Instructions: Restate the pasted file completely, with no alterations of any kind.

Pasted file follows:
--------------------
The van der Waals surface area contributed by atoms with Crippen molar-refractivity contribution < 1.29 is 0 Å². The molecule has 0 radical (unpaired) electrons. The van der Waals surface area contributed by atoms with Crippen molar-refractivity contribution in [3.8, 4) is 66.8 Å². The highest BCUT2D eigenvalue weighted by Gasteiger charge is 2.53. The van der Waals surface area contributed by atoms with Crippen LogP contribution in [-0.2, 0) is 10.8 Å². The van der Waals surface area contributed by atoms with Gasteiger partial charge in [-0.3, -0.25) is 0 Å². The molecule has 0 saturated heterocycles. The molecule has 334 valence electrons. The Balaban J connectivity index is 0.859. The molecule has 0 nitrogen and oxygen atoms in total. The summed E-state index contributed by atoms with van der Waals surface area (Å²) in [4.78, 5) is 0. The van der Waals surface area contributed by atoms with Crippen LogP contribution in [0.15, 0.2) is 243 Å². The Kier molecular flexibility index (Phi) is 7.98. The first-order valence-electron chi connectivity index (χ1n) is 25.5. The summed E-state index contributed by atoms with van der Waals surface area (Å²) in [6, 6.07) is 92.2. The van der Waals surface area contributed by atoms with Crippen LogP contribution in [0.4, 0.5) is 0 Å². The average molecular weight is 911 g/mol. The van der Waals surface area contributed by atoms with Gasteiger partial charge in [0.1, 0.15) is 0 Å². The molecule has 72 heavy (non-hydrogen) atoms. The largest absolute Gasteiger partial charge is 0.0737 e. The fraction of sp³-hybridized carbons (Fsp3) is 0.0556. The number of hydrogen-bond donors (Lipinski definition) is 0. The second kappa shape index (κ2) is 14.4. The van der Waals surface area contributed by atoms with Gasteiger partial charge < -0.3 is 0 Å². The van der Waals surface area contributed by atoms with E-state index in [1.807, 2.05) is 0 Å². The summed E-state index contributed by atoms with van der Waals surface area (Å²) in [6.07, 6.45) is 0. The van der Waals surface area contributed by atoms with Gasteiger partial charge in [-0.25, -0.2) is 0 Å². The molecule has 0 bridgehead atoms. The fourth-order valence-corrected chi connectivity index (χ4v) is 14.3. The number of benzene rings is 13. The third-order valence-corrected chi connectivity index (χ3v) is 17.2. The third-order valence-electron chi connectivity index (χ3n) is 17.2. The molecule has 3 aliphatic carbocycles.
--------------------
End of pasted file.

The van der Waals surface area contributed by atoms with Crippen molar-refractivity contribution < 1.29 is 0 Å². The molecule has 0 radical (unpaired) electrons. The van der Waals surface area contributed by atoms with Crippen molar-refractivity contribution in [3.8, 4) is 66.8 Å². The highest BCUT2D eigenvalue weighted by Gasteiger charge is 2.53. The van der Waals surface area contributed by atoms with Crippen LogP contribution in [-0.2, 0) is 10.8 Å². The van der Waals surface area contributed by atoms with Gasteiger partial charge in [-0.3, -0.25) is 0 Å². The molecule has 0 saturated heterocycles. The molecule has 334 valence electrons. The Balaban J connectivity index is 0.859. The molecule has 0 nitrogen and oxygen atoms in total. The summed E-state index contributed by atoms with van der Waals surface area (Å²) in [4.78, 5) is 0. The van der Waals surface area contributed by atoms with Crippen LogP contribution in [0.15, 0.2) is 243 Å². The Kier molecular flexibility index (Phi) is 7.98. The first-order valence-electron chi connectivity index (χ1n) is 25.5. The summed E-state index contributed by atoms with van der Waals surface area (Å²) in [6, 6.07) is 92.2. The van der Waals surface area contributed by atoms with Crippen LogP contribution in [0.4, 0.5) is 0 Å². The average molecular weight is 911 g/mol. The van der Waals surface area contributed by atoms with Gasteiger partial charge in [0.1, 0.15) is 0 Å². The molecule has 72 heavy (non-hydrogen) atoms. The largest absolute Gasteiger partial charge is 0.0737 e. The fraction of sp³-hybridized carbons (Fsp3) is 0.0556. The number of hydrogen-bond donors (Lipinski definition) is 0. The second kappa shape index (κ2) is 14.4. The van der Waals surface area contributed by atoms with Gasteiger partial charge < -0.3 is 0 Å². The van der Waals surface area contributed by atoms with E-state index in [1.807, 2.05) is 0 Å². The summed E-state index contributed by atoms with van der Waals surface area (Å²) in [6.07, 6.45) is 0. The van der Waals surface area contributed by atoms with Gasteiger partial charge in [-0.25, -0.2) is 0 Å². The molecule has 0 bridgehead atoms. The fourth-order valence-corrected chi connectivity index (χ4v) is 14.3. The number of benzene rings is 13. The third-order valence-corrected chi connectivity index (χ3v) is 17.2. The third-order valence-electron chi connectivity index (χ3n) is 17.2. The molecule has 3 aliphatic carbocycles.